On the drawing board

As mentioned previously, the inherent limitation on the distance (a few tens of meters on low-grade fiber) of 10GBASE-SR is driving the industry toward 10-Gbit/sec serial offerings that approach 300 m. An IEEE study group has begun to look at implementing electronic dispersion compensation (EDC) to extend the reach of transceivers over multimode fiber up to 300 m. Known as 10GBASE-LRM, the group intends to provide a transceiver specification that will compensate for the interferences caused to signals by dispersion and other fiber impairments (launch conditions, vibrations, etc.) and enable the inherent simplicity and economies of scale provided by serial technology.

The charter is for a solution based on a 1310-nm laser that will enable transmission over low-grade multimode fiber of up to 220 m, and 300 m on select multimode fiber. The committee is scheduled to complete the standard by year-end 2005, with ratification likely in 2006. Significant work remains, however, including a quantified definition of media impairments, development of an open-source Matlab model for the link, definition of testing procedures, etc. The challenge is to create a specification that keeps the power budget and cost low. In the meantime, LX4 will remain a viable alternative for enterprise applications to 300 m, spanning almost the entire installed base of fiber.

Simultaneously, another IEEE task force called 10GBASE-T is studying the feasibility and implementation options for transmitting and receiving 10-Gbit/sec signals on common unshielded twisted-pair cables. Originally targeting the installed base of Cat 5/5e (100 m), to run 10-Gbit/sec all the way to the desktop, the task force decided that the throughput is beyond the capacity of these cables.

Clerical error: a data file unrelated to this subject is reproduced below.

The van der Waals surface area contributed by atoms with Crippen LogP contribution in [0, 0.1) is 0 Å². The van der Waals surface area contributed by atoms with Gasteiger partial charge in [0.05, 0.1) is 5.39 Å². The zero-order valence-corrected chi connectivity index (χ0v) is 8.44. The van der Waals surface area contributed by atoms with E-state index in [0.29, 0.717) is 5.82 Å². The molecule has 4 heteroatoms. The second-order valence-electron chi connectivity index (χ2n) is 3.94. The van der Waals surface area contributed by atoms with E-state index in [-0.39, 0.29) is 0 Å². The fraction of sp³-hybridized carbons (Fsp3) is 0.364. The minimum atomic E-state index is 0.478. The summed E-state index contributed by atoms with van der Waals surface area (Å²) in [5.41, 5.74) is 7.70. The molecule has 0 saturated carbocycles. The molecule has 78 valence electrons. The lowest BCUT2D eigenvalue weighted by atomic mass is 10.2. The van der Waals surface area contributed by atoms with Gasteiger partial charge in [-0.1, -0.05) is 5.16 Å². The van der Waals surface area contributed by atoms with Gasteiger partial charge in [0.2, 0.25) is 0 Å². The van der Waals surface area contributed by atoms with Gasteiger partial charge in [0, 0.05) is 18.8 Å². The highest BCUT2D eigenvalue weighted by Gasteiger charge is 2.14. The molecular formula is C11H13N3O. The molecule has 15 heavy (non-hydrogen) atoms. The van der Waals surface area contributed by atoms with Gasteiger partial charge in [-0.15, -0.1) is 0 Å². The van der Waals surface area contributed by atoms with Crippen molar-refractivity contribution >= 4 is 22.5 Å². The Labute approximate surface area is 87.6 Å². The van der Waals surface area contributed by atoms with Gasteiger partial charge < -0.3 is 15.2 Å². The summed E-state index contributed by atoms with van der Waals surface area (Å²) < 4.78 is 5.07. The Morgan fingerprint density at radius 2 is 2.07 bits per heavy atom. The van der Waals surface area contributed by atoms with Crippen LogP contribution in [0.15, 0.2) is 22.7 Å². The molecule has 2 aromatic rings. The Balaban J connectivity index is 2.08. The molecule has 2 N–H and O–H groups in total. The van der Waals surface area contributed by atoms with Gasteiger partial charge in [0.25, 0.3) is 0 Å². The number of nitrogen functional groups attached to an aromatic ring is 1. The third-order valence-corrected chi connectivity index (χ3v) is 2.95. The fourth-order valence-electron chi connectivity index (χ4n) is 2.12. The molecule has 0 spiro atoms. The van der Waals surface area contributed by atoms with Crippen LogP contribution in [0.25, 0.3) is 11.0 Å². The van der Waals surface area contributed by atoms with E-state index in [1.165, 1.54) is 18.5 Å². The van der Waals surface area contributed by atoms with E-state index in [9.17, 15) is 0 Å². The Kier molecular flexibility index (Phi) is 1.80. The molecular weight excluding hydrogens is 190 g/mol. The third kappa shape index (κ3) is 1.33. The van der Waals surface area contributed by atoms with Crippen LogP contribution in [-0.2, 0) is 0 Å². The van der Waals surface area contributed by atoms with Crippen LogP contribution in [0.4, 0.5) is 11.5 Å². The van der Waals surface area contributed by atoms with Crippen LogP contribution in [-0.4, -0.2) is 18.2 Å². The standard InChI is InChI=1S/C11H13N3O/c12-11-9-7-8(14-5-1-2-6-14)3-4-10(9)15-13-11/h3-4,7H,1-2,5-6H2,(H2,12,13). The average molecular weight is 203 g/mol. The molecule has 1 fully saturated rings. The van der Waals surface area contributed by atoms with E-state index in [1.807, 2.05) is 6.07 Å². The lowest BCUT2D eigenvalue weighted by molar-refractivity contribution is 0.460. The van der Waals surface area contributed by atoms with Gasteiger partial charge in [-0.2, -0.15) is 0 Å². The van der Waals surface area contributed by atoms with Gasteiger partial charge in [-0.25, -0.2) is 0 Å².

10GBASE-T is now slated to run over higher-quality cable -- Cat 6 (up to 55 m), and Cat 7 (up to 100 m). The change in focus reduces the attraction of the potential standard. In addition, there are huge technical challenges, including complex analog front-end technology and heavy digital signal processing (DSP) compute requirements, all with low power consumption. This necessitates advanced semiconductor process technology. The combination of these challenges results in the expectation of a standard no sooner than three years from now, with deployable product some time after that. Consequently, CX4 is likely to remain the only viable 10-Gbit/sec copper alternative for several years.


Bandwidth requirements based on content-rich applications and the addition of more intelligence and capabilities to the enterprise network necessitate a rapid move to 10-Gbit/sec interconnects. LX4 facilitates a low cost of ownership by enabling the use of installed multimode fiber. CX4 provides 10-Gbit/sec speeds over copper at unprecedented cost savings.

Although several standards-based fiber and copper alternatives are in the wings, it is expected that most of the solutions currently on the drawing board will at best take several years to produce product. In the meantime, LX4 represents a viable enterprise long-reach solution while CX4 effectively resolves the price challenge of delivering 10 Gbits/sec to stackable switch connections as well as a large percentage of data center needs.

Amir Bar-Niv is director of applications and Dimitry Taich is applications manager, Multi-Gigabit Product Line, at Mysticom Semiconductor (Mountain View, CA).
Figure 2. "Module in a chip" offerings for CX4 target 10-Gbit/sec short-reach applications.